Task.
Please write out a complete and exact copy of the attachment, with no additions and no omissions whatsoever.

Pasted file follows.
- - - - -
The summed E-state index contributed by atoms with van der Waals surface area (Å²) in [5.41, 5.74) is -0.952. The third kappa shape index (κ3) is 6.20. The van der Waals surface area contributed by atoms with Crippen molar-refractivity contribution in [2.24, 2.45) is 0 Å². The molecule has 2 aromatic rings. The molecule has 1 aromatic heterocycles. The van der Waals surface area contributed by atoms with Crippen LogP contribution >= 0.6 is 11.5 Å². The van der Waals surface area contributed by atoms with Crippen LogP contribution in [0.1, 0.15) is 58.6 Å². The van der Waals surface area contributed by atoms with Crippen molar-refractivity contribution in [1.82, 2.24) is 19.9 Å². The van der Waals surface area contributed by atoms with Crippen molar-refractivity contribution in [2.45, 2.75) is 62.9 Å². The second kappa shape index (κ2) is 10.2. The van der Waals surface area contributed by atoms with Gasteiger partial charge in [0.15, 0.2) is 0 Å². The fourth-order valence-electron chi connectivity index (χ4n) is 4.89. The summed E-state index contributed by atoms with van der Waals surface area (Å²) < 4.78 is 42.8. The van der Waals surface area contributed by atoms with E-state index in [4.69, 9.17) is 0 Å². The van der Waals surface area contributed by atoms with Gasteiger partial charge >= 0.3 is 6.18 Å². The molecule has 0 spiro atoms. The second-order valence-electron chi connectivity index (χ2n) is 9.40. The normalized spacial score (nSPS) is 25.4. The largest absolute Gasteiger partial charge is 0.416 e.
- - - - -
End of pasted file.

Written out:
The summed E-state index contributed by atoms with van der Waals surface area (Å²) in [5.41, 5.74) is -0.952. The third kappa shape index (κ3) is 6.20. The van der Waals surface area contributed by atoms with Crippen molar-refractivity contribution in [2.24, 2.45) is 0 Å². The molecule has 2 aromatic rings. The molecule has 1 aromatic heterocycles. The van der Waals surface area contributed by atoms with Crippen LogP contribution >= 0.6 is 11.5 Å². The van der Waals surface area contributed by atoms with Crippen LogP contribution in [0.1, 0.15) is 58.6 Å². The van der Waals surface area contributed by atoms with Crippen molar-refractivity contribution in [1.82, 2.24) is 19.9 Å². The van der Waals surface area contributed by atoms with Crippen molar-refractivity contribution in [2.45, 2.75) is 62.9 Å². The second kappa shape index (κ2) is 10.2. The van der Waals surface area contributed by atoms with Gasteiger partial charge in [0.15, 0.2) is 0 Å². The fourth-order valence-electron chi connectivity index (χ4n) is 4.89. The summed E-state index contributed by atoms with van der Waals surface area (Å²) < 4.78 is 42.8. The van der Waals surface area contributed by atoms with E-state index in [4.69, 9.17) is 0 Å². The van der Waals surface area contributed by atoms with Gasteiger partial charge >= 0.3 is 6.18 Å². The molecule has 0 spiro atoms. The second-order valence-electron chi connectivity index (χ2n) is 9.40. The normalized spacial score (nSPS) is 25.4. The largest absolute Gasteiger partial charge is 0.416 e.